Medical Definition of Balloon angioplasty

  • Medical Author:
    William C. Shiel Jr., MD, FACP, FACR

    Dr. Shiel received a Bachelor of Science degree with honors from the University of Notre Dame. There he was involved in research in radiation biology and received the Huisking Scholarship. After graduating from St. Louis University School of Medicine, he completed his Internal Medicine residency and Rheumatology fellowship at the University of California, Irvine. He is board-certified in Internal Medicine and Rheumatology.

Balloon angioplasty: Coronary angioplasty is accomplished using a balloon-tipped catheter inserted through an artery in the groin or arm to enlarge a narrowing in a coronary artery. Coronary artery disease occurs when cholesterol plaque builds up (atherosclerosis) in the walls of the arteries to the heart. Angioplasty is successful in opening coronary arteries in 90% of patients. 40% of patients with successful coronary angioplasty will develop recurrent narrowing at the site of balloon inflation. This is now only rarely performed without also placing a stent in the artery.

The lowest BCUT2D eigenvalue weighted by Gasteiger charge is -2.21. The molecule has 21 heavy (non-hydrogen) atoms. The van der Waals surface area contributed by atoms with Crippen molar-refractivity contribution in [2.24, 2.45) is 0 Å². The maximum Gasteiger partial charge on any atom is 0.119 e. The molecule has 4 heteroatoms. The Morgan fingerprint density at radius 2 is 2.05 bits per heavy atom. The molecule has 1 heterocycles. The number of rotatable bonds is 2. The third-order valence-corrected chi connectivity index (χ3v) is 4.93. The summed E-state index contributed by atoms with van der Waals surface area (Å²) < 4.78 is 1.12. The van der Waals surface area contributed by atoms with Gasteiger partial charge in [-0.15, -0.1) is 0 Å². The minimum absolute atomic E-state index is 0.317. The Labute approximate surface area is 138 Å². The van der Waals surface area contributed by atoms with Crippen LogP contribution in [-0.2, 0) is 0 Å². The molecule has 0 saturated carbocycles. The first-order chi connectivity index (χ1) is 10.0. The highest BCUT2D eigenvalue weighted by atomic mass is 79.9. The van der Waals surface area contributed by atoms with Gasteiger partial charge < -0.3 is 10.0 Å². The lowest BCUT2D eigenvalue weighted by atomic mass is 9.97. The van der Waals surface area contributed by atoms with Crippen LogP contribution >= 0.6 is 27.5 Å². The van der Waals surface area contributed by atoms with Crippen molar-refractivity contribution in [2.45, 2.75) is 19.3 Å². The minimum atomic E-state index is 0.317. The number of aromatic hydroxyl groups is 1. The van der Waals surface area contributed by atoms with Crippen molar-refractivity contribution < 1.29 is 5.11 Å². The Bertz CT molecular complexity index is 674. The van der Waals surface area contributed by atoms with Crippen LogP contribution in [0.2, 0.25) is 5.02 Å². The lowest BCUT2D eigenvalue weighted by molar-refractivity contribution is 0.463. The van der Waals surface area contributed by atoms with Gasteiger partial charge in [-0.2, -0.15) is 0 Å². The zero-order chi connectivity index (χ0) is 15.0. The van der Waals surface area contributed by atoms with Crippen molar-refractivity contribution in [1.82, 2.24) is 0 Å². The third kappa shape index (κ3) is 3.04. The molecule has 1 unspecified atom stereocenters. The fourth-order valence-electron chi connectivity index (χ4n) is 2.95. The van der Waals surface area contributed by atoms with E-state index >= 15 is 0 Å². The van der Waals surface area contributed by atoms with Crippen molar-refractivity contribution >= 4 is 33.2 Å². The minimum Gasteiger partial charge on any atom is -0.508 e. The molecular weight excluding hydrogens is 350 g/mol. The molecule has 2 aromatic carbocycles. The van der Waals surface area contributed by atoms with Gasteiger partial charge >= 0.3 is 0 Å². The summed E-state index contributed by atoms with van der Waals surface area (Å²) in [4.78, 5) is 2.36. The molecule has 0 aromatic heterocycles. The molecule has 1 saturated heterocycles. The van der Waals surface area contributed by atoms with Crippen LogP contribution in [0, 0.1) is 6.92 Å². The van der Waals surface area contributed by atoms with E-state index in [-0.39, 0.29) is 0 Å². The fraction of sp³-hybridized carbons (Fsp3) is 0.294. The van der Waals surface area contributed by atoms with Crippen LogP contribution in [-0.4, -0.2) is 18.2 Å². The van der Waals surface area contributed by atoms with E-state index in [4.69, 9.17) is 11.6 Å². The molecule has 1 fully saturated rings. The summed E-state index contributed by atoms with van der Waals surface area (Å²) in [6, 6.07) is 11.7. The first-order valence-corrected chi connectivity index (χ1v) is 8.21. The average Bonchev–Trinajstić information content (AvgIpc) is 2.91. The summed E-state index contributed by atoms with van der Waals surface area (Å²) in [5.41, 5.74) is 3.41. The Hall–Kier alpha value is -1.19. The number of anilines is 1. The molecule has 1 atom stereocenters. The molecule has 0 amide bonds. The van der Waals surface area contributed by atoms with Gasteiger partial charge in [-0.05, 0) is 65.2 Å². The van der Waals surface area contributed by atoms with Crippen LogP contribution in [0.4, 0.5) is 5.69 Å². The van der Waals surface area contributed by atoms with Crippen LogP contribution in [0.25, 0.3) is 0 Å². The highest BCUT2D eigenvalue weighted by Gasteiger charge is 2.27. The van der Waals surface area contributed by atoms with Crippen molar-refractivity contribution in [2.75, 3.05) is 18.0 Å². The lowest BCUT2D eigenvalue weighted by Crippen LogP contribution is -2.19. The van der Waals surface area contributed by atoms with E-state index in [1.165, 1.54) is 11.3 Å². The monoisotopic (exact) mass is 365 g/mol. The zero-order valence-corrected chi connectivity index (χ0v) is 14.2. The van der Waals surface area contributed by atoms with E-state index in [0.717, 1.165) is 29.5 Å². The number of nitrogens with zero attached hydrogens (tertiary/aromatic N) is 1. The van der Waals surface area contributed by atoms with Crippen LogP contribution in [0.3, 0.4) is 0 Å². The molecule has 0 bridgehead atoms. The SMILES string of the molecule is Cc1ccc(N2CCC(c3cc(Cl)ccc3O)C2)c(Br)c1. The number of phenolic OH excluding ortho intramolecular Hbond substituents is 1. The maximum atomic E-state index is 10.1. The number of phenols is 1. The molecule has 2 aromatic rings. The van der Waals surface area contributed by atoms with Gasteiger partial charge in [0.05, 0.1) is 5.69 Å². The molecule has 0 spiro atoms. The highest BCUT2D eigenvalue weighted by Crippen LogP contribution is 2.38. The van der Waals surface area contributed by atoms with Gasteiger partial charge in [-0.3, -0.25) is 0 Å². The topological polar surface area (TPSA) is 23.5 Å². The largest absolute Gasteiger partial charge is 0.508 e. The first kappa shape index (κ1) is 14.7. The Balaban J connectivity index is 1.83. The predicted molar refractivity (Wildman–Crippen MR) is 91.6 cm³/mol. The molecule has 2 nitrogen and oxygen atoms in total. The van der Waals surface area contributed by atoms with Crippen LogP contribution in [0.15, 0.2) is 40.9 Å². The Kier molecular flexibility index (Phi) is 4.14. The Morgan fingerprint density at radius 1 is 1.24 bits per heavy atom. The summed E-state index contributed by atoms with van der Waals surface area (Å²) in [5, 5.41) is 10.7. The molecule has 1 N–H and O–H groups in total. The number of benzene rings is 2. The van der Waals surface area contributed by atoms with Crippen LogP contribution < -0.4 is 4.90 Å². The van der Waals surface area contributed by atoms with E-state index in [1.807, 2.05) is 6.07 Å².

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Reviewed on 12/4/2018

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